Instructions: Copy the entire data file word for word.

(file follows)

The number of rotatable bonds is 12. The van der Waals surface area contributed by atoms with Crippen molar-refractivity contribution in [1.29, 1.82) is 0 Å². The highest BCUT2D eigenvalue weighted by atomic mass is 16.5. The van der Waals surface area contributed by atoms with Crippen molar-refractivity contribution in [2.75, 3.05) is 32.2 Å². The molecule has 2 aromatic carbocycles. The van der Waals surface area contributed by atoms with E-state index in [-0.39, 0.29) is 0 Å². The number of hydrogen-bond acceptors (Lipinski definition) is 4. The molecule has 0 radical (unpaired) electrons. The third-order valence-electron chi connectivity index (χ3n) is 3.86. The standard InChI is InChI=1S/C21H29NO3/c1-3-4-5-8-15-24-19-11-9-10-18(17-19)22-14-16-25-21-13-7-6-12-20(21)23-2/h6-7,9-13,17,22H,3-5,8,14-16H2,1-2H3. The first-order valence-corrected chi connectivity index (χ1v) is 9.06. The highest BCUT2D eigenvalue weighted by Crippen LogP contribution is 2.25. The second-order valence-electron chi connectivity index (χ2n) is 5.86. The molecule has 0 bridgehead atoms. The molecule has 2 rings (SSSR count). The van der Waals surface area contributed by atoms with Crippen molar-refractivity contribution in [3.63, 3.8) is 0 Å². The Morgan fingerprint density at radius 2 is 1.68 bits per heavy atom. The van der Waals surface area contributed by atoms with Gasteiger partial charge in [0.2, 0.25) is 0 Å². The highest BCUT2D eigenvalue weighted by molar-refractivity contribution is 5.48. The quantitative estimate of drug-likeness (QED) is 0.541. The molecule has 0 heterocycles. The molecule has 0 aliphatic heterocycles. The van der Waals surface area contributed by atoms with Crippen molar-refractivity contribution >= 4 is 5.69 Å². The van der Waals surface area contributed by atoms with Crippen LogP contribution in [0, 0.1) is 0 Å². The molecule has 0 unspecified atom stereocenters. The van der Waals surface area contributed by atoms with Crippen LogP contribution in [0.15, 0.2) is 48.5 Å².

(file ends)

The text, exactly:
The number of rotatable bonds is 12. The van der Waals surface area contributed by atoms with Crippen molar-refractivity contribution in [1.29, 1.82) is 0 Å². The highest BCUT2D eigenvalue weighted by atomic mass is 16.5. The van der Waals surface area contributed by atoms with Crippen molar-refractivity contribution in [2.75, 3.05) is 32.2 Å². The molecule has 2 aromatic carbocycles. The van der Waals surface area contributed by atoms with E-state index in [-0.39, 0.29) is 0 Å². The number of hydrogen-bond acceptors (Lipinski definition) is 4. The molecule has 0 radical (unpaired) electrons. The third-order valence-electron chi connectivity index (χ3n) is 3.86. The standard InChI is InChI=1S/C21H29NO3/c1-3-4-5-8-15-24-19-11-9-10-18(17-19)22-14-16-25-21-13-7-6-12-20(21)23-2/h6-7,9-13,17,22H,3-5,8,14-16H2,1-2H3. The first-order valence-corrected chi connectivity index (χ1v) is 9.06. The highest BCUT2D eigenvalue weighted by Crippen LogP contribution is 2.25. The second-order valence-electron chi connectivity index (χ2n) is 5.86. The molecule has 0 bridgehead atoms. The molecule has 2 rings (SSSR count). The van der Waals surface area contributed by atoms with Crippen molar-refractivity contribution in [3.63, 3.8) is 0 Å². The Morgan fingerprint density at radius 2 is 1.68 bits per heavy atom. The van der Waals surface area contributed by atoms with Gasteiger partial charge in [0.2, 0.25) is 0 Å². The highest BCUT2D eigenvalue weighted by molar-refractivity contribution is 5.48. The quantitative estimate of drug-likeness (QED) is 0.541. The molecule has 0 heterocycles. The molecule has 0 aliphatic heterocycles. The van der Waals surface area contributed by atoms with Crippen molar-refractivity contribution >= 4 is 5.69 Å². The van der Waals surface area contributed by atoms with Crippen LogP contribution in [0, 0.1) is 0 Å². The molecule has 0 unspecified atom stereocenters. The van der Waals surface area contributed by atoms with Crippen LogP contribution in [0.15, 0.2) is 48.5 Å².